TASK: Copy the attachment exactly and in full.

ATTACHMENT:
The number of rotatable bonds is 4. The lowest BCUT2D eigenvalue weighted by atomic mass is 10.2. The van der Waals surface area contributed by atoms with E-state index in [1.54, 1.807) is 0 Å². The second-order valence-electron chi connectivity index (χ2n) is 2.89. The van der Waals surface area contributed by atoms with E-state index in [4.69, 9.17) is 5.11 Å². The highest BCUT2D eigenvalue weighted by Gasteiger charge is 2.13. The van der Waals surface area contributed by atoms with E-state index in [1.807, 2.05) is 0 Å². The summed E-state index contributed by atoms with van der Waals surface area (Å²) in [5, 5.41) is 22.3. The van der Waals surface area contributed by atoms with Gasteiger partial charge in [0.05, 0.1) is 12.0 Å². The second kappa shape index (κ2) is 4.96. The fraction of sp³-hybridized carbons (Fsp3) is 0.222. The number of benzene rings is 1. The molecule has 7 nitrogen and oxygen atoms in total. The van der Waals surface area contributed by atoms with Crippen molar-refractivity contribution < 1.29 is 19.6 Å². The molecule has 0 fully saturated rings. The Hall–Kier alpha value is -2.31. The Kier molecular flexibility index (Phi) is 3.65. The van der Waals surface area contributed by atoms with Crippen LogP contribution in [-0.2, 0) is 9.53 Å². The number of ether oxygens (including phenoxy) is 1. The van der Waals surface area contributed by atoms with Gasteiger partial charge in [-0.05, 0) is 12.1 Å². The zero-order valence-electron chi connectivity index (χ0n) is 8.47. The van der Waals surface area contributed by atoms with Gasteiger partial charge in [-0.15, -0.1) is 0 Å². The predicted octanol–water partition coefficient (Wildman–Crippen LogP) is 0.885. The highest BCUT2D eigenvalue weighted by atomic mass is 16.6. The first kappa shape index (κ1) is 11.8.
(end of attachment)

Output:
The number of rotatable bonds is 4. The lowest BCUT2D eigenvalue weighted by atomic mass is 10.2. The van der Waals surface area contributed by atoms with E-state index in [1.54, 1.807) is 0 Å². The second-order valence-electron chi connectivity index (χ2n) is 2.89. The van der Waals surface area contributed by atoms with E-state index in [4.69, 9.17) is 5.11 Å². The highest BCUT2D eigenvalue weighted by Gasteiger charge is 2.13. The van der Waals surface area contributed by atoms with E-state index in [1.807, 2.05) is 0 Å². The summed E-state index contributed by atoms with van der Waals surface area (Å²) in [5, 5.41) is 22.3. The van der Waals surface area contributed by atoms with Gasteiger partial charge in [0.05, 0.1) is 12.0 Å². The second kappa shape index (κ2) is 4.96. The fraction of sp³-hybridized carbons (Fsp3) is 0.222. The number of benzene rings is 1. The molecule has 7 nitrogen and oxygen atoms in total. The van der Waals surface area contributed by atoms with Crippen molar-refractivity contribution < 1.29 is 19.6 Å². The molecule has 0 fully saturated rings. The Hall–Kier alpha value is -2.31. The Kier molecular flexibility index (Phi) is 3.65. The van der Waals surface area contributed by atoms with Crippen LogP contribution in [-0.2, 0) is 9.53 Å². The number of ether oxygens (including phenoxy) is 1. The van der Waals surface area contributed by atoms with Gasteiger partial charge in [-0.05, 0) is 12.1 Å². The zero-order valence-electron chi connectivity index (χ0n) is 8.47. The van der Waals surface area contributed by atoms with Gasteiger partial charge in [-0.15, -0.1) is 0 Å². The predicted octanol–water partition coefficient (Wildman–Crippen LogP) is 0.885. The highest BCUT2D eigenvalue weighted by atomic mass is 16.6. The first kappa shape index (κ1) is 11.8.